Robust Republican turnout this month in New Jersey and Virginia gave the party near-giddy certainty about its prospects in 2022. This is especially true in the House. The party in the White House nearly always loses seats in the House in the midterm election year. The few exceptions, such as in the aftermath of the terror attacks 20 years ago or the Great Depression 90 years ago, mostly prove the rule.

More typically, the president's party's midterm losses soar well into double digits. Trump lost 40 seats and control of the House in 2018. The last two Democratic presidents, Barack Obama and Bill Clinton, also lost the House in their first midterm with even greater carnage: Obama lost 63 seats, the worst loss for his party in 72 years, Clinton lost 52 seats (and also lost the Senate the same day, giving the GOP its first full control of Congress in 40 years).

Right now, the Democrats' margin in the House can be counted on the fingers of one hand. So it might seem necessary – or especially smart — for Republican Leader Kevin McCarthy to be out there predicting his party will flip more than 60 seats again in 2022, or to set the bar even higher to challenge most of the 200-plus Democrats now hold.

Yet McCarthy continues to set expectations in the stratosphere. And the explanation may lie in the message he was sending when he kept the House in session overnight to hear him speak for more than eight hours (a total of 512 minutes) last week.

In that moment, McCarthy was delaying a final House vote on the roughly $2 trillion, 10-year budget bill that embodies Biden's social-and-climate agenda. A futile gesture, perhaps, but one likely to be noticed by the media and applauded by the base.

Who will be Speaker in 2023?

While McCarthy is nominally in line to be Speaker in a Republican House, he has been in that position before and been denied. He is popular with his colleagues, but getting the big gavel is much trickier than winning other leadership jobs, because it requires more than just a majority of one's own teammates.

The speaker is chosen by the whole House, not just the majority party. So 218 votes are required. If a new GOP majority has lots more members than that, McCarthy could lose a slice to an intraparty rival and still reach 218. But if the margin is narrow, he would need virtually every Republican vote to win. That gives even a small faction the power to stop him and to empower an alternative.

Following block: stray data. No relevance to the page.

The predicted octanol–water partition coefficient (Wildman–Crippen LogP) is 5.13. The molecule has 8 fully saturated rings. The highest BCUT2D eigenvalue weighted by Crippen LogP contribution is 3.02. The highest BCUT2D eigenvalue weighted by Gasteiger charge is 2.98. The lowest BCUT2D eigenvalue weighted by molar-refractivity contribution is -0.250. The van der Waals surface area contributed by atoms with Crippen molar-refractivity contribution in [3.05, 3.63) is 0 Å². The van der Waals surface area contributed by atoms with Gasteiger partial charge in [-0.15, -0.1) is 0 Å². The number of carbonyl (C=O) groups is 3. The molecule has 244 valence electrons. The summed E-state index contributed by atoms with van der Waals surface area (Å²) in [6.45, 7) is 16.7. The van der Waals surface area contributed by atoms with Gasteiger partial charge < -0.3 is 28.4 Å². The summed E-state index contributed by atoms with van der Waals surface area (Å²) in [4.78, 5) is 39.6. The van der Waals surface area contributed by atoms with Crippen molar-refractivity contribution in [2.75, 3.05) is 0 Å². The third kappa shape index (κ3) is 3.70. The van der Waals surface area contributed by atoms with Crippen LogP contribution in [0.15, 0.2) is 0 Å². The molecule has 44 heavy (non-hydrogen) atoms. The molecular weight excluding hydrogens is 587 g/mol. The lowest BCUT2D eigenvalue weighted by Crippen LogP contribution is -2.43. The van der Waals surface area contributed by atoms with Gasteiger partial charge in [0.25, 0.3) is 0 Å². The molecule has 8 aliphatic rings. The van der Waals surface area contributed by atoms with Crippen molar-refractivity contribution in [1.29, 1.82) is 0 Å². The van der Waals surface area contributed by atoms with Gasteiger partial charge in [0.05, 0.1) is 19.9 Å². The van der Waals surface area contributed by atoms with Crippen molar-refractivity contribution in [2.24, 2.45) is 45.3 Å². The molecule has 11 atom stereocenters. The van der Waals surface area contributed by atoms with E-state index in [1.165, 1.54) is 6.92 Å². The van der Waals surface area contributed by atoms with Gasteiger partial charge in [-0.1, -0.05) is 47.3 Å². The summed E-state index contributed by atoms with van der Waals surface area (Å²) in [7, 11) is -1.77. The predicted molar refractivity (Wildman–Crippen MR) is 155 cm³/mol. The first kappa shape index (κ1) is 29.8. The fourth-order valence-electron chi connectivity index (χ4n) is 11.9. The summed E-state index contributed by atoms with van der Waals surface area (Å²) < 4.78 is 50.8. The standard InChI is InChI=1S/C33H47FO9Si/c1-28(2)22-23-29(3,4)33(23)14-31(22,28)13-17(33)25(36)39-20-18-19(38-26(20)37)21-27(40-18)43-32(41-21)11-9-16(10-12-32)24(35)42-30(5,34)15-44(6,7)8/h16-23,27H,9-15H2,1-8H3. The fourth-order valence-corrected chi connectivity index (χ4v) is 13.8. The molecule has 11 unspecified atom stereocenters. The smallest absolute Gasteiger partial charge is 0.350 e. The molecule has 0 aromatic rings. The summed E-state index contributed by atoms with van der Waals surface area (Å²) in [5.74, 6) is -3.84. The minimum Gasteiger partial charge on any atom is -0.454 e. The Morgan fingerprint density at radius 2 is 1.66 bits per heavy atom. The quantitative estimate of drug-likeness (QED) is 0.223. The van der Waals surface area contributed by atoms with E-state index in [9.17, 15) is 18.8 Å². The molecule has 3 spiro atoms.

That is the calculus that did him in the last time the opportunity beckoned. McCarthy was next in line when Speaker John Boehner resigned in 2015, but doubts about his readiness and media savvy kept him short of 218. The party managed to unite instead behind Paul Ryan, chairman of the Ways and Means Committee and the GOP vice-presidential nominee in 2012. Ryan, a reluctant speaker, stepped down two years later, presaging the losses the party would suffer in that cycle, and reflecting his frustration with the House Freedom Caucus, an informal but powerful faction of several dozen Republicans who were willing to withhold their votes at crucial moments — even on issues such as keeping the federal government open for business.

Two of this group's founders, Jim Jordan of Ohio and Mark Meadows of North Carolina, continue to play a role today.

Jordan is still in the House, having been an outspoken defender of Trump and now ranking member on Judiciary. Meadows left the House to be Trump's fourth (and final) chief of staff and has recently been in the news for defying a subpoena to testify before the House committee investigating Jan. 6.

Meadows was a guest on the podcast of MAGA squad member Rep. Matt Gaetz of Florida earlier this month. He unloaded on his former colleague McCarthy and the rest of the GOP leadership: "They're not skating to where the puck is, and so I would give them a grade of D."

Meadows suggested that a new GOP House majority next year should elect Trump as Speaker, an idea that has been floated before. It is not impossible. The Constitution does not require the Speaker to be a member of the House, only to be chosen by the House. So it could be Trump or someone else not a member, such as, perhaps, Meadows.